Finally, there’s Camp Discovery Challenge Trails at Shanghai Disneyland. I think this is incredible, the pinnacle of play areas, and worthy of inclusion on this list. (I’d sooner include it than TRON.) However, with this being only a top 10 list, something had to be snubbed!
10. Song of Mirage, Tokyo DisneySea
Last summer, Soaring Fantastic Flight debuted at Tokyo DisneySea to rave reviews, with guests gushing over its elaborate facade, beautiful queue, and pre-show trickery. Unfortunately, aside from a new ending scene, it was the same Soarin(g) Over the Bendy CGI that exists in Anaheim, Florida, and Shanghai. A lot of build-up for a letdown.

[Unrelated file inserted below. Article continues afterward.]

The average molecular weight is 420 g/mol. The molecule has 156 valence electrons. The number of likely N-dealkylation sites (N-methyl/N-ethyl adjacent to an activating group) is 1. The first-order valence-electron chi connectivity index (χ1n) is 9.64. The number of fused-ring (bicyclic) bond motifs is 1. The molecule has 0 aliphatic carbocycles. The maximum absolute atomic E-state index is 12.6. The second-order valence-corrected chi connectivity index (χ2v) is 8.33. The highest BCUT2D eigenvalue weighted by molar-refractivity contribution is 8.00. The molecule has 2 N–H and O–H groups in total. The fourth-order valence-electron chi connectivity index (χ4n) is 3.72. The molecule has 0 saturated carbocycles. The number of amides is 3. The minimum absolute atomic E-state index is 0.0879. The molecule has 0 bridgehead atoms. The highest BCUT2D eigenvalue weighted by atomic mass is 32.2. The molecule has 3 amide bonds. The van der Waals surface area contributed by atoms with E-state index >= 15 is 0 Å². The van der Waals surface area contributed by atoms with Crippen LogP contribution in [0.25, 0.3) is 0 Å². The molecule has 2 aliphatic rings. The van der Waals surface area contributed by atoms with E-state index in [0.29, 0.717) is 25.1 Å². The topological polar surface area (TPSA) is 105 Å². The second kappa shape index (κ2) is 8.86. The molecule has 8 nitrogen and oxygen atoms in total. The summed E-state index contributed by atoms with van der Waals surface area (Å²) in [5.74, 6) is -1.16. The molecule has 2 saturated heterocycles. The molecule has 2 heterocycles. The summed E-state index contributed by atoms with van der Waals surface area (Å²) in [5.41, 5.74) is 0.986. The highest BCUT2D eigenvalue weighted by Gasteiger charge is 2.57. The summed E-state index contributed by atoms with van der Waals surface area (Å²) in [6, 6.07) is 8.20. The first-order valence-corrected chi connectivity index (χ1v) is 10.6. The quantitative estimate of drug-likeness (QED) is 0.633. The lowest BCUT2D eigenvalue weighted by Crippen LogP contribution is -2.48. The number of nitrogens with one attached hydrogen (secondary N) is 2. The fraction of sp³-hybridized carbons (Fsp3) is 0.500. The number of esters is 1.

That same day, to absolutely zero fanfare, Song of Mirage opened back in Lost River Delta. While it was produced for a fraction of Soaring Fantastic Flight’s budget, it’s the better attraction of the two. This show is a perfect thematic fit for the port, and combines mystery, humor, and elegance to odd yet fitting effect. In some ways, it’s like a fever dream as the characters search for El Dorado, the lost city of gold, with entrancing music, hypnotic choreography, and a laugh out loud scene that I won’t spoil.
9. The Muppets Present… Great Moments in American History, Magic Kingdom
This show demonstrates how something designed as atmospheric entertainment can go above and beyond, becoming an ‘appointment attraction’ worthy of a place in Magic Kingdom itineraries. It also underscores the notion that not everything needs to be a grandiose ride with high-tech wizardry–variety is key to the Disney theme park experience.